Self-running presentations in PowerPoint 2003


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We look at a particular timesaving technique that involves setting up a PowerPoint slide show so it runs all by itself.

This week we look at a particular timesaving technique that involves setting up a PowerPoint slide show so it runs all by itself. That may sound like a ho-hum feature, but it’s really pretty cool because you can combine PowerPoint’s bullet points with animations and multimedia clips to create interesting stand-alone ads, demos, and various kinds of attention-grabbing displays.

No doubt you realize that PowerPoint makes it relatively easy to put together slide shows that sizzle and zap. Even if you don’t have much to say, PowerPoint can help you say it with panache. You can make individual bullet points whirl or blink or pop into place, accompanied by sounds or color effects, stir up a graph that flies up on the screen bar-by-bar. You can even put video clips inside presentations and have them launch as the slide comes up – full of sound and fury, possibly signifying something.

Many people don’t realize that you can automate an entire presentation so it runs by itself: you start the presentation, and it goes through all of your song and dance without any human intervention. When the presentation’s done, PowerPoint starts all over again. You set the slide animations and timing in advance. If you want each bullet point to swerve in, with a five second delay between appearances, PowerPoint can do it.

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SETTING UP THE SIZZLE

In broad terms, here’s how to do it:

Put your presentation together precisely the way you want it to run. Make sure you get the animations right. For example, you could put together a restaurant menu presentation that features items sliding on-screen, accompanied by prices and descriptions.

Run a rehearsal timing. Click Slide Show | Rehearse Timings. PowerPoint starts the slide show, and puts a clock in the upper left corner. Run through the presentation at precisely the same speed that you want it to ultimately run itself – click to bring up bullets, to run video clips, to do all the things you want the presentation to do. You can monkey around with the clock if you flub a slide and need to re-set the timing, but it’s much easier if you can simply run the presentation all the way through.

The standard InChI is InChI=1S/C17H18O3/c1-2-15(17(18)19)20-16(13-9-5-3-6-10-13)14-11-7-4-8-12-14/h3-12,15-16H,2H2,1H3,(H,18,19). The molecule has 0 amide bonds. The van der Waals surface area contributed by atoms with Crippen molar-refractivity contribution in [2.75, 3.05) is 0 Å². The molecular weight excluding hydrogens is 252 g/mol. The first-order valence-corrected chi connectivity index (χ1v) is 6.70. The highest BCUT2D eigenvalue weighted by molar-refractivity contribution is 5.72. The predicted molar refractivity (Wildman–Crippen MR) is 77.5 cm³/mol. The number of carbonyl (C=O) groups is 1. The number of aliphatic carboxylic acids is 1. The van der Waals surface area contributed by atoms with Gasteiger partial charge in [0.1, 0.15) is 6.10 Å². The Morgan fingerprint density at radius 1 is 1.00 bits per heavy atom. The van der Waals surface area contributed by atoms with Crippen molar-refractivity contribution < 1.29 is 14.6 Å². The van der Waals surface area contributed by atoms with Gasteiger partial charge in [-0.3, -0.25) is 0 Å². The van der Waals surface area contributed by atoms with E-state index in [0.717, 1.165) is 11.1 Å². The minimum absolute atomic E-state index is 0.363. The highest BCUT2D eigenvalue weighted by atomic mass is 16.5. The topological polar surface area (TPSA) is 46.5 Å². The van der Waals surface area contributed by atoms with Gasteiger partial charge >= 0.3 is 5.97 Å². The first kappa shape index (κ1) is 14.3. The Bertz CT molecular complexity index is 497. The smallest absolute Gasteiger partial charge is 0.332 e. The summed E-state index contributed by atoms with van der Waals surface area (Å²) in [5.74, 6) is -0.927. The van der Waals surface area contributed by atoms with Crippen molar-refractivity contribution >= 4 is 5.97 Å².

When the slide show finishes, PowerPoint asks if you want to save the new timings. If you’re happy with the way the rehearsal went, click Yes. That’s the key: it sets up the timings that PowerPoint will use to run the slide show automatically.

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RUNNING THE PRESENTATION

Once the presentation’s ready, you need to tell PowerPoint to run the slideshow unattended. (For reasons I’ve never completely understood, this is called “kiosk mode” in PowerPoint, although unattended presentations have plenty of applications outside of standalone kiosks.) To get PowerPoint in an unattended mood, click Slide Show | Set Up Show, check the box marked “Browsed at a Kiosk (Full Screen)”, then click OK.

From that point, to get the presentation running all by itself, just run the presentation normally (either open the PowerPoint file and click Slide Show | View Show, or right-click on the PowerPoint file and pick Show). It will go through the presentation using all the timings from your last rehearsal and when it’s done, PowerPoint will loop back to the beginning and start all over again. The mouse and keyboard are completely disabled, except for the Esc key. When you press the Esc key, PowerPoint stops the presentation.

If you have a spare computer, it’s amazingly easy to use PowerPoint to run customized, continuously looping presentations – and the presentations can include just about any kind of animation or sound, with or without the traditional PowerPoint bullet points. The “kiosk” can run on a shop counter top, at a trade show, or even projected on a giant screen behind Tata Young at her next concert. Well worth the effort.

(Ten bonus points if you knew who Tata Young was before you Googled her.)

 

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